Charleston street food vendors claim King Street is less safe at night after a new city ordinance went into effect banning sales past 1:30 a.m.
According to owners and employees of the area's food stands, vans and trucks, the new curfew has forced them to shut down and stop monitoring the crowds, like they typically do, during the busiest time of night after the surrounding bars close at 2 a.m.
The ordinance, passed by Charleston City Council on June 30 after discussions with the Charleston Police Department, was enacted to address public safety issues late at night in the central business district.
The ruling was made in hopes to clear late-night crowds from King Street faster and also pushes the vendors 10 feet back from the sidewalk in order to not obstruct pedestrian pathways.
"The problem was that people would just congregate (by the food vendors)," said Lt. James Byrne of the Charleston Police Department. "And when you have large crowds and intoxication and people standing in line, arguments and fights and violent crime happen. We saw that materialize many times at the end of last year and beginning of this year."
Mohamed Bayoumi, an Egyptian immigrant who owns three of the four Gyro Food Stand carts along Upper King Street, said the food vendors being present into the early hours of the morning served as a benefit to public safety.
"Sometimes there are no cops in the street, so if something happens, we're here," said Bayoumi, whose Mediterranean food carts have been serving King Street for seven years. "We make extra eyes and ears."
Bayoumi's uncle Mohammed Mohammedi, who owns the fourth Gyro Food Stands cart, said that in addition to assisting people by handing out free waters and calling ride shares for them, he's waited with women who were trying to evade predatory men from bars.
Woody Norris, an Army veteran and owner of Booze Pops, which operates out of blue vans decked out with lights and speakers that offer up alcohol-infused popsicles and kid-friendly ice cream, said the food vendors serve as known safe havens along King Street with their bright lights common gathering points to wait for Ubers.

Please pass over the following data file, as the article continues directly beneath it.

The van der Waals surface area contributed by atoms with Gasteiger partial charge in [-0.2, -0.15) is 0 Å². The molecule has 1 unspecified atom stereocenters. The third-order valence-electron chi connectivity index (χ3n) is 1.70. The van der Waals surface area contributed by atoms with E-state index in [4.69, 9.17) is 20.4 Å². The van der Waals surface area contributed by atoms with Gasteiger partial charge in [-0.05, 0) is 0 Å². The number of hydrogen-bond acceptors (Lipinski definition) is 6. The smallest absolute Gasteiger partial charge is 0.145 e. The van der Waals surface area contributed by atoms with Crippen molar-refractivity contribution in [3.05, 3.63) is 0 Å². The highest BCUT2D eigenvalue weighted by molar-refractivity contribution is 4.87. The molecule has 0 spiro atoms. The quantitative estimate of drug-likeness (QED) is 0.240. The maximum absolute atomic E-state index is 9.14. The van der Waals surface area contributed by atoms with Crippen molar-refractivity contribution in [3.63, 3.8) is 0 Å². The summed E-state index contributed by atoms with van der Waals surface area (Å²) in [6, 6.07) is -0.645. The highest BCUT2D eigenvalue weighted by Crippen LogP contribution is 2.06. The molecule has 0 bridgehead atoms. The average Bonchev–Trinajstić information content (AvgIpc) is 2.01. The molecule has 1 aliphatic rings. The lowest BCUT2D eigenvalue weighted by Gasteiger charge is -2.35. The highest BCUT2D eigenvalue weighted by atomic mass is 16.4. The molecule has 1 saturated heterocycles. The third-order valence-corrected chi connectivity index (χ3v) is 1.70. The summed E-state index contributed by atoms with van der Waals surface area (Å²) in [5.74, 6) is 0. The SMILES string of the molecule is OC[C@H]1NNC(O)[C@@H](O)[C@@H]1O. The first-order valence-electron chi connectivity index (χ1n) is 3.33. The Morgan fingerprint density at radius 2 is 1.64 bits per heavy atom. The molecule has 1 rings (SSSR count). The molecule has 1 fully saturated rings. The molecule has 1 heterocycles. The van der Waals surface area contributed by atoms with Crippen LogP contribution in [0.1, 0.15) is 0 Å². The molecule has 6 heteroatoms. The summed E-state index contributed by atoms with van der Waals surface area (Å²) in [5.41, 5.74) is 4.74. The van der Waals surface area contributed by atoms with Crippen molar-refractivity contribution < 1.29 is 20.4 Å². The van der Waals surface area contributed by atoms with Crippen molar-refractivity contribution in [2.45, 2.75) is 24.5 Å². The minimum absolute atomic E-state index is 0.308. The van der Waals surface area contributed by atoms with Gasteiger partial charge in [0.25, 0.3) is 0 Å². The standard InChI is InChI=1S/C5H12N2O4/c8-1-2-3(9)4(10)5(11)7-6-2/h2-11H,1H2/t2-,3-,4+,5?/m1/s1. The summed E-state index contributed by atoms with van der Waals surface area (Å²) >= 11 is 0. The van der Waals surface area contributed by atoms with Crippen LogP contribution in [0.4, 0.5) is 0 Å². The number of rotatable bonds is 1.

"There haven't been any violent incidents at my vans or the food carts since opening," said Norris. "And it's not making it any safer by taking away our lights that light up these dark parking lots."
Joe Clarke, owner of neighboring Forte Jazz Lounge, agreed.
"It's good to have an extra pair of sober eyes out there," he said during a City Council meeting leading up to the passing of the ordinance. "I can’t imagine better help if there’s some trouble."
Lt. Byrne said that food vendors aren't necessarily an ideal way to light up dark areas along the street, and he wasn't sure if the benefit gained outweighed the risk of having people on King Street later into the night.
Bar-goers on a Friday night told The Post and Courier they often turn to street vendors' food and free water to sober up after partying, and those who work at the bars also need a place to eat after their shifts end.
"It's imperative that we have this option after getting out of the bars," said bar-goer and street food vendor frequenter Elliott Getz. "What else are you supposed to do to sober up? You have nowhere else to go. You can't send drunk people back home without a belly full of food."
Bayoumi said in addition to having to turn away hungry customers, he's losing around 80 percent of his income with the 1:30 a.m. closing time, since a majority of his customers come between 1:30-3 a.m. It's been devastating to his family business, which is his only source of income.
Meanwhile, other brick and mortar locales along the street are allowed to stay open later, causing bar patrons to wander longer in search for those establishments instead of the food vendors which would usually be right around the corner.
Food vendors argue that if they must be subject to this ordinance, then so should Benny Ravello's and Gilroy's Pizza Pub, now the only post-1:30 a.m. options for satisfying King Street's communal drunk hunger.
Those lines, along with notoriously long bar lines, are much more responsible for crowding the sidewalks than food vendors, said Bayoumi.
Like the permanent businesses in the district, street food vendors rent their allocated spaces, mostly empty lots or nooks between brick and mortars, and pay a 2 percent hospitality tax and local and state taxes to operate.
"This isn't how America works," said Bayoumi. "I came to this country because the justice, but what they've done to us is not fair at all. What's the difference between our business and their business?"
But, better yet, all should be allowed to stay open at least for some time after the bars close to help sober up and provide a safe spot for drunk people turned out onto the street, the vendors agreed.
"It's just making drunk people make worse decisions," offered Antonio Brown, owner of Chris & Tony's Flame in the U-Haul parking lot by Spring Street, who's been hoping to set up chairs as a resting place for people who have left the bars.
"If you actually go and get your food and sober up, you're usually fine or at least have some time to chill and call an Uber," he said.
Charleston City Council member Peter Shahid said that, at a certain point in the night, the party needs to end.
Bayoumi argues his business is not about extending the party, but providing a service to the partiers after it's over.